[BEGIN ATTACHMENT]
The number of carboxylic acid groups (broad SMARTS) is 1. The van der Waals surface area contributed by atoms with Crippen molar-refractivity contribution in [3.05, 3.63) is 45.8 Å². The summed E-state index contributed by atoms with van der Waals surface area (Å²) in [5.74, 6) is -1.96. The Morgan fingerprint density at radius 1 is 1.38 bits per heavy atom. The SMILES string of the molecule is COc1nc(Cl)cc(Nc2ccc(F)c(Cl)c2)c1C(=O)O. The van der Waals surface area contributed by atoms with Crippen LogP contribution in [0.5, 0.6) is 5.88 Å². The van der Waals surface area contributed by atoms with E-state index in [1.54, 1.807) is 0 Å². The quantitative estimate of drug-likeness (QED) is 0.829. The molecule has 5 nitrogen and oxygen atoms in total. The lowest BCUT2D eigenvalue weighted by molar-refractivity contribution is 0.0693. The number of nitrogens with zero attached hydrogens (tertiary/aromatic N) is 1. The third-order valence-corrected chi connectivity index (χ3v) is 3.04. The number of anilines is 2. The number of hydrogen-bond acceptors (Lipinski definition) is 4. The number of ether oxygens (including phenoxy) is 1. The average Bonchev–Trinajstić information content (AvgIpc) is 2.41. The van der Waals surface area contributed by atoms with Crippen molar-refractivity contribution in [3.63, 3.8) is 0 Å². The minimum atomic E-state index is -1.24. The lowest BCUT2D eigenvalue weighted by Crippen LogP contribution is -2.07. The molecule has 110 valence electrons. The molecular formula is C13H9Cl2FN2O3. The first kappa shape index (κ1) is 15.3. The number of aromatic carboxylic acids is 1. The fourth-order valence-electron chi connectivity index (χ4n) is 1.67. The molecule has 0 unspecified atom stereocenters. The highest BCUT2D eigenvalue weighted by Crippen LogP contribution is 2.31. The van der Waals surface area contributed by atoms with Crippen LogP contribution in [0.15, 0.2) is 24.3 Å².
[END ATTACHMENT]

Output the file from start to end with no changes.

The number of carboxylic acid groups (broad SMARTS) is 1. The van der Waals surface area contributed by atoms with Crippen molar-refractivity contribution in [3.05, 3.63) is 45.8 Å². The summed E-state index contributed by atoms with van der Waals surface area (Å²) in [5.74, 6) is -1.96. The Morgan fingerprint density at radius 1 is 1.38 bits per heavy atom. The SMILES string of the molecule is COc1nc(Cl)cc(Nc2ccc(F)c(Cl)c2)c1C(=O)O. The van der Waals surface area contributed by atoms with Crippen LogP contribution in [0.5, 0.6) is 5.88 Å². The van der Waals surface area contributed by atoms with E-state index in [1.54, 1.807) is 0 Å². The quantitative estimate of drug-likeness (QED) is 0.829. The molecule has 5 nitrogen and oxygen atoms in total. The lowest BCUT2D eigenvalue weighted by molar-refractivity contribution is 0.0693. The number of nitrogens with zero attached hydrogens (tertiary/aromatic N) is 1. The third-order valence-corrected chi connectivity index (χ3v) is 3.04. The number of anilines is 2. The number of hydrogen-bond acceptors (Lipinski definition) is 4. The number of ether oxygens (including phenoxy) is 1. The average Bonchev–Trinajstić information content (AvgIpc) is 2.41. The van der Waals surface area contributed by atoms with Crippen molar-refractivity contribution in [3.63, 3.8) is 0 Å². The minimum atomic E-state index is -1.24. The lowest BCUT2D eigenvalue weighted by Crippen LogP contribution is -2.07. The molecule has 110 valence electrons. The molecular formula is C13H9Cl2FN2O3. The first kappa shape index (κ1) is 15.3. The number of aromatic carboxylic acids is 1. The fourth-order valence-electron chi connectivity index (χ4n) is 1.67. The molecule has 0 unspecified atom stereocenters. The highest BCUT2D eigenvalue weighted by Crippen LogP contribution is 2.31. The van der Waals surface area contributed by atoms with Crippen LogP contribution in [0.15, 0.2) is 24.3 Å².